Today I want to respond to a comment I've heard many times -- most recently from my long-lost high school buddy Vihao:
"standardized education assumes everybody is the same. i say get rid of standardized tests and make curriculum more flexible to allow students to spend more time pursuing subjects they enjoy..."
I completely agree that teaching needs to involve students and speak to the things that are relevant and interesting to them. If it were possible, I'd support an IEP for every child. Check out www.longtaillearners.com for an interesting extrapolation of this theme.
But I don't believe that embracing individualized learning means we have to reject standardized testing. Let me try an analogy.
A couple of weeks ago, my wife and I moved to a new apartment. Except for campus and Kroger, we have to get on the highway to go just about anywhere. Since there are three ways to get to the onramp (and because we are both Type A people), we timed ourselves driving to and from the highway several times and compared. The verdict? Dhu Varren to Green to 23 going south, and Barton to I-14 going north or west. (Not that you care; this is just an analogy.)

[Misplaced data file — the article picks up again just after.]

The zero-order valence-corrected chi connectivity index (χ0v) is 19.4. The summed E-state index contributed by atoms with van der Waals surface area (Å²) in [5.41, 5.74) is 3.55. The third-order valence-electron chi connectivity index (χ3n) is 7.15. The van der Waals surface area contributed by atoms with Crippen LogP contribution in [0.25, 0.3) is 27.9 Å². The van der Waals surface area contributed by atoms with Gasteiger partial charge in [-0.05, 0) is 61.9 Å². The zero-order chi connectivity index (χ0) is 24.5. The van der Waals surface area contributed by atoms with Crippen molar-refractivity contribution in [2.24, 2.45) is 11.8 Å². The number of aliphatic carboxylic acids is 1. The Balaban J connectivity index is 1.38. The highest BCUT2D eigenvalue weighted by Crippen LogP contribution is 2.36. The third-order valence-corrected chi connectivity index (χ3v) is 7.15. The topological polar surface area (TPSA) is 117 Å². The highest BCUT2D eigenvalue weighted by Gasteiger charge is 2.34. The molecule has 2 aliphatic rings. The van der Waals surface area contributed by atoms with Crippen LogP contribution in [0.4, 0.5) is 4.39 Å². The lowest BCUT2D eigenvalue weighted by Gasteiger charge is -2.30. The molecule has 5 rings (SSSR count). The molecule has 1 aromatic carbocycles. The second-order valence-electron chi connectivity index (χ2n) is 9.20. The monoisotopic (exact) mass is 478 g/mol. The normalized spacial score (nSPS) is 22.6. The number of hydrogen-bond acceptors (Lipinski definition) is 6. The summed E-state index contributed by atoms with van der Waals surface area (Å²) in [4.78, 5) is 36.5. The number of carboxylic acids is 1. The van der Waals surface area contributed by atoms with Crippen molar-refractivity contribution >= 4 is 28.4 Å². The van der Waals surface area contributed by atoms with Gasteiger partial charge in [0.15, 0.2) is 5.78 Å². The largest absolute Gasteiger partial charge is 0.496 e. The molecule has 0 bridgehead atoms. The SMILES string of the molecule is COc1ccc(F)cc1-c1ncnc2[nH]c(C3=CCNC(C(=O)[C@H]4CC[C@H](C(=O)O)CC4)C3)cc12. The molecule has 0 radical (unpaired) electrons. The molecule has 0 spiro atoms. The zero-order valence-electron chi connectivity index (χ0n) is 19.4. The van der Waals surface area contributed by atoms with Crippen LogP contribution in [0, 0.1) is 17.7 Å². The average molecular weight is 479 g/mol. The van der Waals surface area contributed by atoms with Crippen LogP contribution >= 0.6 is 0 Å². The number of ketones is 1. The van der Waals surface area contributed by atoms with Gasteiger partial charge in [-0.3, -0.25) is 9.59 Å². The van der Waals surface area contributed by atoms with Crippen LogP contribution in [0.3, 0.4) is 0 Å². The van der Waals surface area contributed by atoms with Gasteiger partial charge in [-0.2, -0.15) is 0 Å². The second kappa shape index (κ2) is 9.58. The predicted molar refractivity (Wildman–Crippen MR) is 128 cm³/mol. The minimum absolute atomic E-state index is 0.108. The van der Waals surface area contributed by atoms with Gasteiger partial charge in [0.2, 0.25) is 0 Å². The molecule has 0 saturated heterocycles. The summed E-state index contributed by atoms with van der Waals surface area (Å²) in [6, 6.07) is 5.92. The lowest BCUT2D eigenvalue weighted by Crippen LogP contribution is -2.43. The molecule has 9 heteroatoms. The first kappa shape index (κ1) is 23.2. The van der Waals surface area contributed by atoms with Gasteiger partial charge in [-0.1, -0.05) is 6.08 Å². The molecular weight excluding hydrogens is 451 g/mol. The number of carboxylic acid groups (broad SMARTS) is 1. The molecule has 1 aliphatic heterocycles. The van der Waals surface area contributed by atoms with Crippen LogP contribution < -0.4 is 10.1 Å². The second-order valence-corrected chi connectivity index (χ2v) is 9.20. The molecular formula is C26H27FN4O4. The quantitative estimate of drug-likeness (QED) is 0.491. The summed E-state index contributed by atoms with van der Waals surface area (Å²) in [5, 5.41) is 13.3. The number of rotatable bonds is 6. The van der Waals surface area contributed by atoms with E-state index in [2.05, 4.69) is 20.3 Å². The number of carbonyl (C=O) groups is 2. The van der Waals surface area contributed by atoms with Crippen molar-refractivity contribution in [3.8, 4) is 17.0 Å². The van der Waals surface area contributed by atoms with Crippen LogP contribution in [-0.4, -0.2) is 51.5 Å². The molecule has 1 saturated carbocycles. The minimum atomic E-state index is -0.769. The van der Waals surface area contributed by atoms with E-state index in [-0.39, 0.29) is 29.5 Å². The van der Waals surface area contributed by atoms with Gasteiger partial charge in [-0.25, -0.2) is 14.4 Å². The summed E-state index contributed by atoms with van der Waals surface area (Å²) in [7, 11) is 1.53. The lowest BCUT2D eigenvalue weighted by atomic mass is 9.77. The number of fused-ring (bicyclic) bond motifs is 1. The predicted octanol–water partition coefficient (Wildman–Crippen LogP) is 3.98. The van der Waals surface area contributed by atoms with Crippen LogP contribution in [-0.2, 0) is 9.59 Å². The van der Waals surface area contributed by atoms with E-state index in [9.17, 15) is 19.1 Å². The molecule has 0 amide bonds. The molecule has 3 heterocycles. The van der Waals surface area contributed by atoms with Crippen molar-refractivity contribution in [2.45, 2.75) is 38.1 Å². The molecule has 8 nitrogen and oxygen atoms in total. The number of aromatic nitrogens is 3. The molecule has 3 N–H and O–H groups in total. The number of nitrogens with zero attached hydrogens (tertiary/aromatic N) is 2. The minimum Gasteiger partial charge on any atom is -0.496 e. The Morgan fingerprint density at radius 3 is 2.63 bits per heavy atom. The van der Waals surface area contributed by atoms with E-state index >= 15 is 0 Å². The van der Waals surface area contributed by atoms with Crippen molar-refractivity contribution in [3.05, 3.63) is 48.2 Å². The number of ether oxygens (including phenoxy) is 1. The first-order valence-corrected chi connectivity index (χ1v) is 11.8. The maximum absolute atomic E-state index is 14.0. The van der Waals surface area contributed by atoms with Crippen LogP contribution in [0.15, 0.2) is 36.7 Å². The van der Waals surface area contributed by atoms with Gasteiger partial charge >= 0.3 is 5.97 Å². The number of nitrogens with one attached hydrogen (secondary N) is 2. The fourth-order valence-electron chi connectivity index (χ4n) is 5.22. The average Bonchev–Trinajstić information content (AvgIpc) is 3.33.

Picking the best way to get to the highway is like improving schools. There are lots of reasonable sounding ways to accomplish both tasks, but to do either intelligently, you need some metric to use as a baseline for comparison. For roads, the metric was our dashboard clock. For schools, the best available metric is standardized tests.
You can't improve what you can't measure. The paradox here is that standardized tests can give teachers more flexibility in the way they run their classrooms.
PS - A sidenote that I have to include every time I talk about tests: many of the standardized tests currently in use are bad or really bad. This isn't because we don't know how to do better; it's because many states put in slipshod assessments hoping that accountability reform would just go away. We definitely need to devote more attention to fixing these badly designed testing systems.